There are no words for Paolo Nutini, only sounds. Mention his name to women, and it's "phwoaar". Mention him to men and it's "meh".
OK, perhaps that divide is exaggerated, and you don't become Britain's biggest-selling male artist of the year by limiting your appeal to one gender, but the Paisley-reared singer's Italo-Caledonian looks certainly don't do him any harm. And boy, does he milk it.
His walk-on song is "Can't Take My Eyes Off You" by Andy Williams, inviting the entire Albert Hall to tell him he's just too good to be true, he feels like heaven to touch and so on, until – bang on the big "I love you baby!" moment – he saunters into view on a snakeskin-patterned stage.
I say "saunters", but it's more like "crawls", in the odd hunchbacked gait the 23-year-old maintains for the entire show, asif he's permanently dying for the toilet. If Paolo Nutini has a genuine spinal condition that Wiki omits to mention, I apologise. If not, would it kill him to stand up straight? At least Ian Dury had an excuse.
Nutini has moved on from the singer-songwriter stylings of his debut and that bloody awful "New Shoes" single, and the newer Sunny Side Up material consists largely of ragtime-reggae and skiffle-ska, played by a band of Disney Aristocats in human form, all trilbies, trumpets and waistcoats. And people love it. Admittedly very square people, but square people have feelings, votes and credit cards too.
Paolo Nutini is a man of two voices. The first is the most offensive "Jamaican" accent this side of Sting. I keep worrying he's only seconds away from blacking up and launching into "Dem Bones". The second is a weird, angry Scottish rasp, as if he's channelling the late (and sensational) Alex Harvey. The former is unleashed most noticeably on a cover of John Holt's "Riding For A Fall", the latter on the Woody Guthrie folk standard "Worried Man Blues".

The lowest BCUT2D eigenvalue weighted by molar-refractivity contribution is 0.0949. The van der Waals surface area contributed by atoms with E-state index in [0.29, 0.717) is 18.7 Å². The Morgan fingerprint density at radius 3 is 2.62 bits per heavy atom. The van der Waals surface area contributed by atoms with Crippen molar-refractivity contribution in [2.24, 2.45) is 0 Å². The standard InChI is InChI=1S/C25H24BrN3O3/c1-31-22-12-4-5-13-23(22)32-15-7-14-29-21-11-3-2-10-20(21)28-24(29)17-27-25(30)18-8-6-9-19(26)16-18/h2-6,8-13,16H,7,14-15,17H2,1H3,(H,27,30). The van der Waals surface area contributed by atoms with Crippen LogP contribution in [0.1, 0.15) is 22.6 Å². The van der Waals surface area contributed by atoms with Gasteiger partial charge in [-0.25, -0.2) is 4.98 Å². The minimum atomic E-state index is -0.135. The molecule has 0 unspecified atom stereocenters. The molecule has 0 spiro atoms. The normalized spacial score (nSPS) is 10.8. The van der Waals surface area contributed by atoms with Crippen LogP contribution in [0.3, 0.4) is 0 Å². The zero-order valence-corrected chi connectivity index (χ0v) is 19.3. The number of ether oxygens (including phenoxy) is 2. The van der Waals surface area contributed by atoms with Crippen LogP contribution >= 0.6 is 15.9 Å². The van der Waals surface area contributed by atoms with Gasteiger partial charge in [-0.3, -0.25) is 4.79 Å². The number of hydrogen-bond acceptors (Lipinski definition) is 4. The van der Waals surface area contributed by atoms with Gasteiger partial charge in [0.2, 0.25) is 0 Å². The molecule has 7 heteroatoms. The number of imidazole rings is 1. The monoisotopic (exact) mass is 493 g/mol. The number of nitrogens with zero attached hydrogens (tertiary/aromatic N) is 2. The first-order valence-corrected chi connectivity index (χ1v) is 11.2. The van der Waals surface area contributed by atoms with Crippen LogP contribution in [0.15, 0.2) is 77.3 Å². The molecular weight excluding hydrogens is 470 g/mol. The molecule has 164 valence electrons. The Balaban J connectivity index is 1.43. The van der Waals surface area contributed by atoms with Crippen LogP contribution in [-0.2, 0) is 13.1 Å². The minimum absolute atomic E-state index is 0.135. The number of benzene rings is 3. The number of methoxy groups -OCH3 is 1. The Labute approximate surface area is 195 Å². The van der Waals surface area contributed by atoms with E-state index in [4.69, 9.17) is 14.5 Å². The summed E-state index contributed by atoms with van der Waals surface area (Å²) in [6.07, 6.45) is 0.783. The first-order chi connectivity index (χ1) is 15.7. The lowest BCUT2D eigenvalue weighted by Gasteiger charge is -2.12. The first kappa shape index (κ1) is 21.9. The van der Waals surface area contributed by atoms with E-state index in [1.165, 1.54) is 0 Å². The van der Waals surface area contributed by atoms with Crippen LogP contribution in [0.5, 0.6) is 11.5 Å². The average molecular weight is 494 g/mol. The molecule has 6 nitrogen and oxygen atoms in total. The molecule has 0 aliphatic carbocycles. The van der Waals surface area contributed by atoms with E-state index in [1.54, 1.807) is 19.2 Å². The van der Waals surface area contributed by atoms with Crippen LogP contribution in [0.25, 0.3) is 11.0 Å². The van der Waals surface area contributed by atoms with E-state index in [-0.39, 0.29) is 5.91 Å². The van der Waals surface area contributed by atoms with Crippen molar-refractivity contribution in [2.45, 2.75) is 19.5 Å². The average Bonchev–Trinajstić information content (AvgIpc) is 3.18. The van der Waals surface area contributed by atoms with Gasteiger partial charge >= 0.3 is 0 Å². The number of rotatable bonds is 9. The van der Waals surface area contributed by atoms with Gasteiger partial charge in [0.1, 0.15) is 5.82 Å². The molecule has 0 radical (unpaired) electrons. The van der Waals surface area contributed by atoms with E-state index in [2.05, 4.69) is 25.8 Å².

The Scot's own compositions tend to the unsubtle, with barely-encoded references to smoking funky cigarettes and riding his big trampoline, which elicits lust-choked gasps of "I love you" from the cheap seats. Phwoaar, says half the hall. Meh, say I.
Twin roses in her tousled hair, and barely wider than a flower stem herself, Alison Shaw is unchanged and unchanging, as Cranes make one of their infrequent returns to the stage at, of all places, the Jazz Café. Cranes being, after all, one of the least jazzy bands imaginable.
Emerging from chronically uncool Portsmouth at the cusp of the 1990s, the duo of Shaw and her brother Jim were a dark reproach to the frivolity of the Madchester and Britpop years, their music a quiet but insistent clarion call to solitude and seriousness.
Taking their name from a David Leavitt story-within-a-story about an abandoned child who emulates the construction cranes he can see from his bedroom window, the duo of Alison and Jim drew on Siouxsie and the Banshees' orchestral phase circa Hyaena and the etherealism of early Cocteau Twins, to create an unsettling sound – gothic but, crucially, never Goth – which earned the patronage of The Cure (who adopted them as support band by royal appointment to Robert Smith), and which prefigured the womb-beat of Massive Attack.
In later years a lightness and liquidity entered Cranes' music, like the tinkling of arctic meltwater in summer, and it's that phase – rather than early terrors like "Starblood" or "Focus Breathe" – which dominates tonight's show.
What remains is Alison Shaw's extraordinary lady-in-the-radiator voice, the helium tones of a small child emanating from the body of a woman who must, by now, be into her forties, hinting as ever at the same inner tumult as, an ocean away, did Throwing Muses' Kristin Hersh. It's enchantingly delicate, peculiarly pretty and, strangest of all, it suggests another unexpected interpretation of the band's name: I never imagined I'd say this, but Cranes are uplifting.
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